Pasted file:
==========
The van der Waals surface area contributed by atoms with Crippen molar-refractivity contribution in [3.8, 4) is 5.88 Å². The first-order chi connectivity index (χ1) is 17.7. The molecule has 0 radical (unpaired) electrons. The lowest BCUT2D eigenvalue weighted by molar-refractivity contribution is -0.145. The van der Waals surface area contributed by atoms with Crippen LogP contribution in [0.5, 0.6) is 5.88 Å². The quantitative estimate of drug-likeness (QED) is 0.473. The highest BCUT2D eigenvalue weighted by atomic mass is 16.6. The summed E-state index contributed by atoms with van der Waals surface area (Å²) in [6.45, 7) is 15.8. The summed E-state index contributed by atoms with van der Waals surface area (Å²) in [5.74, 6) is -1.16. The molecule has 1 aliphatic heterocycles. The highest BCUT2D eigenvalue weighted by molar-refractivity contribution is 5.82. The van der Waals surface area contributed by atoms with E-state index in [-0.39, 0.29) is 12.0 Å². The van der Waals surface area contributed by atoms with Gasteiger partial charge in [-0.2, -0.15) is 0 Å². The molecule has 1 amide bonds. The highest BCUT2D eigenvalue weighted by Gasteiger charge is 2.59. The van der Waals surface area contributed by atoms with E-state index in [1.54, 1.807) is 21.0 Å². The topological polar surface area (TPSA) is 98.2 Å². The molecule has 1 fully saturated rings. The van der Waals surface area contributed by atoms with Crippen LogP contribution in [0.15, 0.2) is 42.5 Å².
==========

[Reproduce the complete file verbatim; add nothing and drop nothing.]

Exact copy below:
The van der Waals surface area contributed by atoms with Crippen molar-refractivity contribution in [3.8, 4) is 5.88 Å². The first-order chi connectivity index (χ1) is 17.7. The molecule has 0 radical (unpaired) electrons. The lowest BCUT2D eigenvalue weighted by molar-refractivity contribution is -0.145. The van der Waals surface area contributed by atoms with Crippen LogP contribution in [0.5, 0.6) is 5.88 Å². The quantitative estimate of drug-likeness (QED) is 0.473. The highest BCUT2D eigenvalue weighted by atomic mass is 16.6. The summed E-state index contributed by atoms with van der Waals surface area (Å²) in [6.45, 7) is 15.8. The summed E-state index contributed by atoms with van der Waals surface area (Å²) in [5.74, 6) is -1.16. The molecule has 1 aliphatic heterocycles. The highest BCUT2D eigenvalue weighted by molar-refractivity contribution is 5.82. The van der Waals surface area contributed by atoms with E-state index in [-0.39, 0.29) is 12.0 Å². The van der Waals surface area contributed by atoms with Gasteiger partial charge in [-0.2, -0.15) is 0 Å². The molecule has 1 amide bonds. The highest BCUT2D eigenvalue weighted by Gasteiger charge is 2.59. The van der Waals surface area contributed by atoms with E-state index in [1.54, 1.807) is 21.0 Å². The topological polar surface area (TPSA) is 98.2 Å². The molecule has 1 fully saturated rings. The van der Waals surface area contributed by atoms with Crippen LogP contribution in [0.15, 0.2) is 42.5 Å².